I was excited this morning to see in my email that I had received a PR pitch. As someone who does a lot of media pitching, it felt deliciously deviant to see how the other half lives, put the shoe on the other foot, see how green the grass was, etc. As I scanned the poorly written, poorly organized pitch for a handbag company, I realized that I had fallen victim to something I hear a lot of media complain about, but had never experienced myself - the blasting out of a press release with no thought about its relevance to the receiver. This bugs. It is hard enough to break through a journalists' inbox clutter without unecessary, poorly written, innapropriately targeted pitches - no wonder PR gets a bad rap.
What NOT to do:
As I sat down to blog about this experience, I noticed that Strumpette's Phil Hall had just posted about being pitched at his mortgage trading magazine for a fleece women's-wear line. Do you see the connection? Me either. At least my pitch was in the same industry.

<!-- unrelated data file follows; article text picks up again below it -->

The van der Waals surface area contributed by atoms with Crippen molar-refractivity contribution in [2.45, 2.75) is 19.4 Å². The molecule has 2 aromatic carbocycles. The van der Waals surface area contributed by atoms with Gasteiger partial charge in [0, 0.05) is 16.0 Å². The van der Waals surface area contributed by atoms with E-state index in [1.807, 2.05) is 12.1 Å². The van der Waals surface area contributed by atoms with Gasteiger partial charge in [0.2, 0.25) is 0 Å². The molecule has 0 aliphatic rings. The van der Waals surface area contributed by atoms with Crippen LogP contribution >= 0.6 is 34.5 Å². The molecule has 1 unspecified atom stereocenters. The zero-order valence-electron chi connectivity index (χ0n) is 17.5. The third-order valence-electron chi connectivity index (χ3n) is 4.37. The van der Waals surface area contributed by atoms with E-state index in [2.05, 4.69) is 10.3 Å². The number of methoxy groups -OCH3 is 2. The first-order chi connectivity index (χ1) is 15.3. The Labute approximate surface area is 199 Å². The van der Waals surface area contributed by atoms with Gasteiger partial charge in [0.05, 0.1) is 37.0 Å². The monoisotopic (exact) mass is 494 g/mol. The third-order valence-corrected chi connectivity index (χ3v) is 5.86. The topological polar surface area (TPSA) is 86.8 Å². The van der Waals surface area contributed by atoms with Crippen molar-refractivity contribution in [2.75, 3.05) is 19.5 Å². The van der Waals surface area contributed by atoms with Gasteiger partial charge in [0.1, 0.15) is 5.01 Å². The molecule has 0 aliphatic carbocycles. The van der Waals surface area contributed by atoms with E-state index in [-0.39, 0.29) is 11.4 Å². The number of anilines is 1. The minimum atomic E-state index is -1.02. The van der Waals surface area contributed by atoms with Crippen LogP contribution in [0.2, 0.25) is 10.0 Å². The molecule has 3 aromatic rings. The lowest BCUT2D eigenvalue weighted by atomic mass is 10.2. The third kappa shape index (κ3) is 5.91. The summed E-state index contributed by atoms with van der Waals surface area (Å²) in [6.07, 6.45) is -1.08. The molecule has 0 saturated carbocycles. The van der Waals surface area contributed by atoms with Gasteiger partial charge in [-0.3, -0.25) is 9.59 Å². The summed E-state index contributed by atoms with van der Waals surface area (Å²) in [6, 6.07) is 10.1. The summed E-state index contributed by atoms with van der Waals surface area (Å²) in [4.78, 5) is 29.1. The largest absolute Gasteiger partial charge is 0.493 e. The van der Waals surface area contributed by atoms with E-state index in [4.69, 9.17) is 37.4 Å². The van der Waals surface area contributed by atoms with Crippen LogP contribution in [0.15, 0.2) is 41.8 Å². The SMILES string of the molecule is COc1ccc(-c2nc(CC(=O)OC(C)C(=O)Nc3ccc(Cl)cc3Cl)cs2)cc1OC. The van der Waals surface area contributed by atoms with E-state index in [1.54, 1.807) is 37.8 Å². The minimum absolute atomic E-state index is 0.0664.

Phil goes on to list 5 PR Super Uh-Oh Oopsies - a great reminder/refresher that pitching only works when it is relevant and helpful and, shock, includes contact information.
Here's the first:
1. Media lists that are wildly incorrect. Our friends at Wooly Bully Wear (who, in fairness, have a very nice product line) learned that the harsh way. But in all seriousness, this is the easiest mistake to avoid. Building and maintaining an up-to-date media list is PR 101. It is not difficult to determine which person at what media outlet is going to receive press releases. It is a good idea to update the list at least three times a year, given that the media industry has an uncommonly high turnover rate and last week’s editorial contact might have skedaddled to a better-paying opportunity elsewhere. Thus, do an easy fact check to make sure everyone on the list is still at their job. (I am reminded by a real dum-dum PR person who proudly showed me a media mailing list that included 15 people who were no longer employed at the companies on the list plus one who passed away three years earlier!)